Who would believe that reading a novel written in deliberately bad English could be as uplifting an experience as this? But Xiaolu Guo, writing in English for the first time, has pulled it off in a novel that has the potential to be as successful as A History of Tractors in Ukranian or Lost in Translation. Her narrator, who calls herself Z because no one can pronounce her name, is a 23-year-old Chinese language student who has come to London to learn English. When the book begins she can barely ask for a cup of tea, but when language comes, so does love. As she gets to know British culture she also falls for an older English man who lives a resolutely bachelor life in Hackney. It's a million miles away from the small Chinese town she comes from, where her parents want nothing more for her than that she should follow them into the shoe business. Z learns about sex, humour, companionship and passion, but she also learns the painful truth that language is also a barrier and the more you know about it, the less you understand. Written in short chapters, each the definition of a word, this is a brilliantly clever book that pokes fun at England and China, explores the endless possibili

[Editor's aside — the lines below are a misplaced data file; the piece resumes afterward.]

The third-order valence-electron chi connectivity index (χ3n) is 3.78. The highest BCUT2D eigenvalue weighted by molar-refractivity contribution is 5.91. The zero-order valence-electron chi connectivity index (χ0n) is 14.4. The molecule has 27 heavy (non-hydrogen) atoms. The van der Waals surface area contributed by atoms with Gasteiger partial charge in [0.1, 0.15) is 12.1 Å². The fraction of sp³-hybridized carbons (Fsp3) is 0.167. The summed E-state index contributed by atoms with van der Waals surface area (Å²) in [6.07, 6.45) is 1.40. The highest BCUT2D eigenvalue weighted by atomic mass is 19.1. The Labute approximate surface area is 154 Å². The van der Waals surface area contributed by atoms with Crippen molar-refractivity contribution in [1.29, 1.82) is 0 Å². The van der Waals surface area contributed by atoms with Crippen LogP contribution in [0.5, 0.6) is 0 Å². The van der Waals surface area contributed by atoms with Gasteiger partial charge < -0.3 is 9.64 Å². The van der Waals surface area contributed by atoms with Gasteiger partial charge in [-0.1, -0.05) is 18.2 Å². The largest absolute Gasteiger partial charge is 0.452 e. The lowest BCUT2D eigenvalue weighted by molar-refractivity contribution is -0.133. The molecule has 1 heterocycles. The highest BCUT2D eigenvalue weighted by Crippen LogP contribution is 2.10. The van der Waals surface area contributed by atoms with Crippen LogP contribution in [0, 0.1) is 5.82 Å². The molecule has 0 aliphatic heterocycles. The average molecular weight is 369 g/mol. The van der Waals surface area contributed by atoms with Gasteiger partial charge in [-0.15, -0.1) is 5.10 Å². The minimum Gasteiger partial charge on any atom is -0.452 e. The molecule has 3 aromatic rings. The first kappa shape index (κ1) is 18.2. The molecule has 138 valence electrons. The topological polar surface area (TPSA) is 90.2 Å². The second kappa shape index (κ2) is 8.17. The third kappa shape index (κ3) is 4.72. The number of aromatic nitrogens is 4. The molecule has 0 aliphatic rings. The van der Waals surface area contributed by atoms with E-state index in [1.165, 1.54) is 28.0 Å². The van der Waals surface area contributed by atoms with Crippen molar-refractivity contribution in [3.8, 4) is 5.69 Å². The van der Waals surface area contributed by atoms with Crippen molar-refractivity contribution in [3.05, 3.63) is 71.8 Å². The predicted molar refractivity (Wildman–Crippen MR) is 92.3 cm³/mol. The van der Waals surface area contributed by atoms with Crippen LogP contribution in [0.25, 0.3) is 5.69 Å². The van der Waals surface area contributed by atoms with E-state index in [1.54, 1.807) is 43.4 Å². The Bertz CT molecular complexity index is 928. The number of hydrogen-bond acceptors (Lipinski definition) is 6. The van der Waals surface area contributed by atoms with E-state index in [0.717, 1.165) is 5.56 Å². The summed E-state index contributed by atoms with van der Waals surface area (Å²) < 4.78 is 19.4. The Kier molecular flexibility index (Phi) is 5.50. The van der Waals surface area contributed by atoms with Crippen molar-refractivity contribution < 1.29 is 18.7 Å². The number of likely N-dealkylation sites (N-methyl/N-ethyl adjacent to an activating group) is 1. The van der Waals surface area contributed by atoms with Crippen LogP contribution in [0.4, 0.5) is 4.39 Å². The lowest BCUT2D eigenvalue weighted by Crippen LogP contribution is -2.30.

Xiaolu Guo was born in 1973 in a fishing village in south China. Having studied film at the Beijing Film Academy, she published a number of books in China and made the prize-winning film Love in the Internet Age (1999). She moved to London in 2002, to pursue her film-making, and began a diary in English which was the seed for the novel A Concise Chinese-English Dictionary for Lovers. The English translation of Village of Stone was published by Chatto in 2004.